Supreme Court Throws Out $399M Judgment Against Samsung in Apple Patent Dispute
A jury found that Samsung’s design had infringed on that patent, and the circuit court upheld the ruling in Apple’s favor previous year, awarding the entire $399 million Samsung made in profits from the phone to Apple.
It looks like Samsung might just wiggle its way out of the $399 million fine it was ordered to pay to Apple after a lengthy patent dispute case, though it won’t get out entirely unscathed.
Following this, the law also says the patent violator of the product when sued does not have to pay out their entire profits from the sales, but only the profits received from the copied components. Samsung claimed that since a design patent is applied to only a component of a product, legal penalties should be limited to those profits attributable to the component. The seemingly never-ending patent fight centers on whether Apple is entitled to all of the profits Samsung gained from the infringing Samsung devices. The key ruling by the Supreme Court could help Samsung claw back some of the $538 million it paid Apple following a 2012 ruling that found its smartphones ripped-off elements of the Apple’s design.
Josh hopes that when the case will be brought back to the lower courts they will send a clear message to the world that stealing products designs of any kind is not appropriate. The U.S. Court of Appeals for the Federal Circuit later upheld the patent-infringement verdict but reduced damages to $548 million.
The decision, in essence, reshapes a more-than-century-old law on design patents, says Case Collard, a partner at the global law firm Dorsey & Whitney who focuses on intellectual property. The dispute resided on whether to “article of manufacture” is the finished product on its entirety or if it defines a component in a product. “It will potentially reduce design patent damages”.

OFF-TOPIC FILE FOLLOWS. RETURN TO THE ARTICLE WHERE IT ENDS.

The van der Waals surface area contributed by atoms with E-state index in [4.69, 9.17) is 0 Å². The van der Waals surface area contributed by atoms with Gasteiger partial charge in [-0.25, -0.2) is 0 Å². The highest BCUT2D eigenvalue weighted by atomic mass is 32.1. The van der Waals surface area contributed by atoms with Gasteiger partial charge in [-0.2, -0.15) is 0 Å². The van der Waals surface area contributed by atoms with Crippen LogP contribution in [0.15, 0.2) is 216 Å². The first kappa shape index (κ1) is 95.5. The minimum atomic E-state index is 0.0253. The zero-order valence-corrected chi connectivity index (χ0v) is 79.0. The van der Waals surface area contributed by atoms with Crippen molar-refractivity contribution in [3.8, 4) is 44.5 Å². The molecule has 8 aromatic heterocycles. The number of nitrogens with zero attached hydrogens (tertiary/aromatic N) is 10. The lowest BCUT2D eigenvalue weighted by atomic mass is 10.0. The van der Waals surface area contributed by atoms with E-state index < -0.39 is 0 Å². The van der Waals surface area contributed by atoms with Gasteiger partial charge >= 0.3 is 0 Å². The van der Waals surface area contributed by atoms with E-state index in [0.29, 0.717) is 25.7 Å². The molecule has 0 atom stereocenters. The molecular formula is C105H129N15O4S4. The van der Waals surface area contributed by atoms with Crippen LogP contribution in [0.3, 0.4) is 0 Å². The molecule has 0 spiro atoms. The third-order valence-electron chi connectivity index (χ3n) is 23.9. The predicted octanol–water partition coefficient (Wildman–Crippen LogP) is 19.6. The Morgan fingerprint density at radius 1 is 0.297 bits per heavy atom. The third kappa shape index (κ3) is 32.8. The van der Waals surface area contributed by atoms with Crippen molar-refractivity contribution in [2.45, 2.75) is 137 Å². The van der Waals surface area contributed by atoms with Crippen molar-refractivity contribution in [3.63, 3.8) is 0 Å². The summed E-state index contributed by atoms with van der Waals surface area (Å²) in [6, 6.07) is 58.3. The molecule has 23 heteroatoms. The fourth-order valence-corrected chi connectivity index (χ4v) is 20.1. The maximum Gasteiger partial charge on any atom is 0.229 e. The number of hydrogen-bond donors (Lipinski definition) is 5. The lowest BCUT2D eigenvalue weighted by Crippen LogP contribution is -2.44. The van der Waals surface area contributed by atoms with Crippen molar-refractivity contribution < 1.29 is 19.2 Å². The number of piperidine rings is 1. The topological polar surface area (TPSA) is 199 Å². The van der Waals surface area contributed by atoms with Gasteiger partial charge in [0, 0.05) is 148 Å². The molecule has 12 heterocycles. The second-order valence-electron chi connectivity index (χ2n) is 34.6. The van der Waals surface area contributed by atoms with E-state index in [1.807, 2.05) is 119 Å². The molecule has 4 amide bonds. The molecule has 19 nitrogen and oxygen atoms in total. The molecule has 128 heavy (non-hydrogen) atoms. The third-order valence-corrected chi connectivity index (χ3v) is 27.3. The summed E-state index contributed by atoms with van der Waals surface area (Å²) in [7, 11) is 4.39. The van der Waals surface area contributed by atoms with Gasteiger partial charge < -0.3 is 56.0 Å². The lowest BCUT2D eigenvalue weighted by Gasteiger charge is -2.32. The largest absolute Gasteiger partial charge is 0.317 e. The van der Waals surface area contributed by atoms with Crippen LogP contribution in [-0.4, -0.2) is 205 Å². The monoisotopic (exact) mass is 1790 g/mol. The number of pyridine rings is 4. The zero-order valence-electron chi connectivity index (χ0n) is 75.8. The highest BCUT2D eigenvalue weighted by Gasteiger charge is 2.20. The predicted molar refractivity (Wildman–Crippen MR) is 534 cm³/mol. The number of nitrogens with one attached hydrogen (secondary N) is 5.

Almost two months after its hearing on the case, the Supreme Court reversed Tuesday for Samsung.
“A smartphone is smart because it contains hundreds of thousands of the technologies that make it work”, Samsung argued at one point, as cited by Apple Insider. The South Korean company said Sunday, Nov. 6, 2016, that the Galaxy S8 smartphone will let users order food or perform other tasks without going through a third-party application but by simply asking the phone’s virtual assistant.
The Supreme Court returned the case to the Federal Circuit for further consideration.
“Unfortunately, the Court did not give lower courts any guidance as to how to determine whether the “article of manufacture” in any given case is the product sold to consumers or a component”.
” ‘The game then becomes, what’s the article of manufacture?’ says Daryl Joseffer, who formerly served as principal deputy USA solicitor general”.
Apple’s case against Samsung began in earnest when Steve Jobs declared “thermonuclear war” on Google’s Android operating system, which he believed to be an imitation of Apple’s iOS.